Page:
But a high plant mass : tank volume ratio is the no. 1 key to success. In both low tech and high tech. Again, some decay will happen sooner or later. 5% decay is acceptable; you can take it out if you don't like the sight.

Or leave it in and complete the circle of life...
 

diamonfingers

In all planted tanks, decay happens. And using wood and dry leaves, yellow water happens. Some think it's gorgeous, can you imagine ;)

Anyways, the number one reason why things don't work out for many, is they start way too conservative. They show pictures of their tanks with a few plants sticking out the substrate. And complain about melting, small critters appearing and algae taking over.

The reasoning is: let's start a few and see how they are doing. If OK, I'll plant more.

What they should do is include a lot of plants from day 1. But they don't.

The reasoning is: I have no experience. This is too much. What if they all rot away.

But a high plant mass : tank volume ratio is the no. 1 key to success. In both low tech and high tech. Again, some decay will happen sooner or later. 5% decay is acceptable; you can take it out if you don't like the sight.

Or leave it in and complete the circle of life...

-What difference if you plant a lot at one time or start one by one? i mean what is the effect on the plant itself?

-What do you mean by volume tank ratio?

-My tank keeps getting yellow tinted water. Its a plain tank. No sand no wood. I thought it was dissolved organic material. I put it in a bottle and shook it, no foam so no dissolved organics. Even in aqurium shops I see one tank that has crystal clear water and another with yellow/brown water. Any idea why this happens? I have reverse osmosis water in my tank.
 

kansas

quick search online says Thrive are frustrating as they float around the tank. Whats the difference between root tab and pumping fertilizer in the water?
I do this because a friend with very nice planted tanks told me to. I think most plants take nutrients from the water but some benefit from root feeding - they get nutrients from the soil.

Thrive tabs will float but I haven't had a hard time getting them to stay buried, I have 3-6 inches Black Diamond Blasting Sand, sometimes I put a rock over the tabs.
 

ruud

-What difference if you plant a lot at one time or start one by one? i mean what is the effect on the plant itself?
Two main things:
A soil-plant-microbe complex that covers most of a tank equals a healthy and forgiving tank. For several reasons. One reason: The capacity for microbial filtration is limited by the amount of dissolved oxygen. The soil-plant complex creates a large area of oxygenated area in the substrate's top layer and the rhizosphere.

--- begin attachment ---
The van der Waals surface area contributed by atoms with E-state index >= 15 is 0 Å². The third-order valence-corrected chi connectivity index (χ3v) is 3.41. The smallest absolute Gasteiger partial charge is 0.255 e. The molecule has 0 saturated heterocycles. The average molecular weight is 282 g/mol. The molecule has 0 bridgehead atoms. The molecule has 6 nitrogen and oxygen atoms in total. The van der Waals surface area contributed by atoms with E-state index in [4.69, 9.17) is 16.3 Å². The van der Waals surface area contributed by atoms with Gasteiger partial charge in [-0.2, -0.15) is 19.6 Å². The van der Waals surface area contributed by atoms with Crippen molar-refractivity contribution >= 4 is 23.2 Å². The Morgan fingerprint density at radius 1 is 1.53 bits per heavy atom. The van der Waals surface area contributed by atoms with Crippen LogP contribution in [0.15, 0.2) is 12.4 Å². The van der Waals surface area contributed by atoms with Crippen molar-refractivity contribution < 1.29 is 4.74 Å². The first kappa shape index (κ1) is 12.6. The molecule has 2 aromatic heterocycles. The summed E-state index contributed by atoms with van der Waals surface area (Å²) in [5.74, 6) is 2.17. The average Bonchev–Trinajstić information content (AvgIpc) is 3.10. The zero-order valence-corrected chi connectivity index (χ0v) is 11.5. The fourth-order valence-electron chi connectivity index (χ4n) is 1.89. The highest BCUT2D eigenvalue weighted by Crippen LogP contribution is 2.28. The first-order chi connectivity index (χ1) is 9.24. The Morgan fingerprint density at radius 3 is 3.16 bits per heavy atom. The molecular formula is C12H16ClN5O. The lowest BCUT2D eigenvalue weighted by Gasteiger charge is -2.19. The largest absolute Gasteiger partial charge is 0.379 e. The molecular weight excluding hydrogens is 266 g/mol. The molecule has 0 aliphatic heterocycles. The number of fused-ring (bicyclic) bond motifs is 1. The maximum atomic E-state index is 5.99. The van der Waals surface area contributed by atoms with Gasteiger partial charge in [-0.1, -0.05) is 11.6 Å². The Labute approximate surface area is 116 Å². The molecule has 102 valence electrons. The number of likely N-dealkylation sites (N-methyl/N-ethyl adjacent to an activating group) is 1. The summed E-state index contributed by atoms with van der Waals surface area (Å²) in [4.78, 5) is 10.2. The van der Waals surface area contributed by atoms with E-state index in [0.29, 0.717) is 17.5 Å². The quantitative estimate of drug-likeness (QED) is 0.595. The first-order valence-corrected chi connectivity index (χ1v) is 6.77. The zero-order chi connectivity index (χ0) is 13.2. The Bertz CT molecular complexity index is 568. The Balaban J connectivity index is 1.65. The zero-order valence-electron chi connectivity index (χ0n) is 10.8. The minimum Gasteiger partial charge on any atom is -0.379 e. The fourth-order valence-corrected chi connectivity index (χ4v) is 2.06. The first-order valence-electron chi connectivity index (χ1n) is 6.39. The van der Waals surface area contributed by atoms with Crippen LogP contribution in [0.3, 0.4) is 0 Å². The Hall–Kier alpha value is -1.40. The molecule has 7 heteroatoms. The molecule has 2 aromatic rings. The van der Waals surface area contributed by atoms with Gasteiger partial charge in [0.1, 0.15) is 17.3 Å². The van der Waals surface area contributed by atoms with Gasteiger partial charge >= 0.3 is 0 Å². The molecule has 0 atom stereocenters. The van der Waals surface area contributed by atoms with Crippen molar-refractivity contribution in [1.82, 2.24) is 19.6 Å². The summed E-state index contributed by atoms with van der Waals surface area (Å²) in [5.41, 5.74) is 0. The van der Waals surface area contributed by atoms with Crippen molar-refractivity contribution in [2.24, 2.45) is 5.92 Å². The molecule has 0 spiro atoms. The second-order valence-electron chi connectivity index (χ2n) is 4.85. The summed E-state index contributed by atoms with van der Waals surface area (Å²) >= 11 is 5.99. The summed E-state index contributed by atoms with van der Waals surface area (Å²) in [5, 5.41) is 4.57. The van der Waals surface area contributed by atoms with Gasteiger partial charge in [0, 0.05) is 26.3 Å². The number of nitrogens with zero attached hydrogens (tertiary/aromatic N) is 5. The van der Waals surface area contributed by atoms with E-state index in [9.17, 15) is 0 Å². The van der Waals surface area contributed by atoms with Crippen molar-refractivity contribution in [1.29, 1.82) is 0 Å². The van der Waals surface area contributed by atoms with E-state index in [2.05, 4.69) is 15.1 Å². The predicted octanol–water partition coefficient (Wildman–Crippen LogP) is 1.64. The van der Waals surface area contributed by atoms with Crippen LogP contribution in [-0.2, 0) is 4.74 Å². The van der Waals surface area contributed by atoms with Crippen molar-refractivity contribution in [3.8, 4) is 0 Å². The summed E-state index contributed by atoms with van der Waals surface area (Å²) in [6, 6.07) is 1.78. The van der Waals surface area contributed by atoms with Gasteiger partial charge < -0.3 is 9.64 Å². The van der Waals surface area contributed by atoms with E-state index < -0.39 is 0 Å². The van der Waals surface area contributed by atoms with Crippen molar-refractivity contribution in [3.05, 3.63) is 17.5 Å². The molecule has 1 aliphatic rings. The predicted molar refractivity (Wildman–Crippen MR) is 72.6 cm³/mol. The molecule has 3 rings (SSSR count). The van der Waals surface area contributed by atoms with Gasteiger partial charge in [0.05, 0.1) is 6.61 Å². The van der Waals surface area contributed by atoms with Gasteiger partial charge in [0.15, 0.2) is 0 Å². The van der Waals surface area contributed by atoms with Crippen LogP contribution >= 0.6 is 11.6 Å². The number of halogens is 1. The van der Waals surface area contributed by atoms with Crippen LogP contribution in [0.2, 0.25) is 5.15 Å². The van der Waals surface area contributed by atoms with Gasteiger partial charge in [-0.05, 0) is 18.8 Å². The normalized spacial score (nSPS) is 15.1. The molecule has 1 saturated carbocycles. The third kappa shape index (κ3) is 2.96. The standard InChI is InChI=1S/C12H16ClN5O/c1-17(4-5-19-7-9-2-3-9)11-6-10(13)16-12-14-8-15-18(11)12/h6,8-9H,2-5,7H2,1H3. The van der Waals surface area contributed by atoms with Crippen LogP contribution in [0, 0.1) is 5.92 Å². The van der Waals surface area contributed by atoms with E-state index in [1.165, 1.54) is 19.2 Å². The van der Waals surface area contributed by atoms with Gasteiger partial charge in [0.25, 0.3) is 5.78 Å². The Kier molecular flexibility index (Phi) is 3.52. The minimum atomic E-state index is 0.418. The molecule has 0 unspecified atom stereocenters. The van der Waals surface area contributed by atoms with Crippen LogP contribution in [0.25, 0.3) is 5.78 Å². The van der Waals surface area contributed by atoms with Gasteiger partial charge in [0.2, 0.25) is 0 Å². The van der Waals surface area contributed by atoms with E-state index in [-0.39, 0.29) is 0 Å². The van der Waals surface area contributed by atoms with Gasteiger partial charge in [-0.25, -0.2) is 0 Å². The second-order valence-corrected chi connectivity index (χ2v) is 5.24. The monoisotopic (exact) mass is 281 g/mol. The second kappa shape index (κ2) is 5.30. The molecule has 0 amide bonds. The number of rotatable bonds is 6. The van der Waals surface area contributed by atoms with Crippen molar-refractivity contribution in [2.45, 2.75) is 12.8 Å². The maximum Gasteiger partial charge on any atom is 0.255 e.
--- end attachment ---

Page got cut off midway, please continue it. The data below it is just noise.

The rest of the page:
There are plenty of aquascapers, including yours truly, that use a filter primarily for water movement. As a matter of fact, they remove filter media, to safeguard optimal water flow.
Well, I do use a pre-filter to prevent shrimplets from being murdered by the filter's rotor.

Secondly, a large plant mass in relation to the tank volume (referring also to your next question) seem to prevent or hamper environmental cues for algae spores to reproduce. This happens through several mechanisms and not everything is fully understood by science yet.

However, aquascapers / planted tank owners, whether they adopt high tech or low tech, all experience that a large plant mass equals no algae. And this is beneficial of course to individual plants (that now might suffer indirectly from the presence of other plants, but still, this is more preferred by hobbyist than plants suffering from algae).

-What do you mean by volume tank ratio?
Already answered I think. Aquascapers often live by 80% of surface area must be covered by plants. The exception are Iwagumi scapes. These also cover a large part of the surface area, but typically these plants stay low (partly due to strong light). The overall plant mass is not so large compared to tank volume. Hence, Iwagumi can be challenging to keep (green) algae-free.
-My tank keeps getting yellow tinted water. Its a plain tank. No sand no wood. I thought it was dissolved organic material. I put it in a bottle and shook it, no foam so no dissolved organics. Even in aqurium shops I see one tank that has crystal clear water and another with yellow/brown water. Any idea why this happens? I have reverse osmosis water in my tank.

RO water is soft when it contacts air. In general the more soft your water is, the less bacteria you have. Organic waste, which normally is converted to e.g. CO2, is converted to humic substances in bacteria-deprived environments. Some humic substances color water brown.

Another reason for colouring, perhaps more plausible for most tanks, is related to the temperature of the light source. Lower temp. makes your tank look more yellow.
 

PeterFishKeepin

my 20gal tank is full sand and my plants are doing fine, if you feel they need some help just add some root tabs or liquid fertilzer.

I know this is extremely off topic but BlockHead1981 do you think you could post a photo of the tank in your profile picture??? it looookss realllyyyy cooooollll, i would love to see it.! :)
 

Mudminnow

I would like to use left over sand at the bottom of the tank then top it with Fluval Stratum.
Personally, I like the reverse. Put the sand on the soil. That way you get the benefits of the soil, but the nice look of the sand.

Your crypts will do fine in sand, but they will like having the soil even more.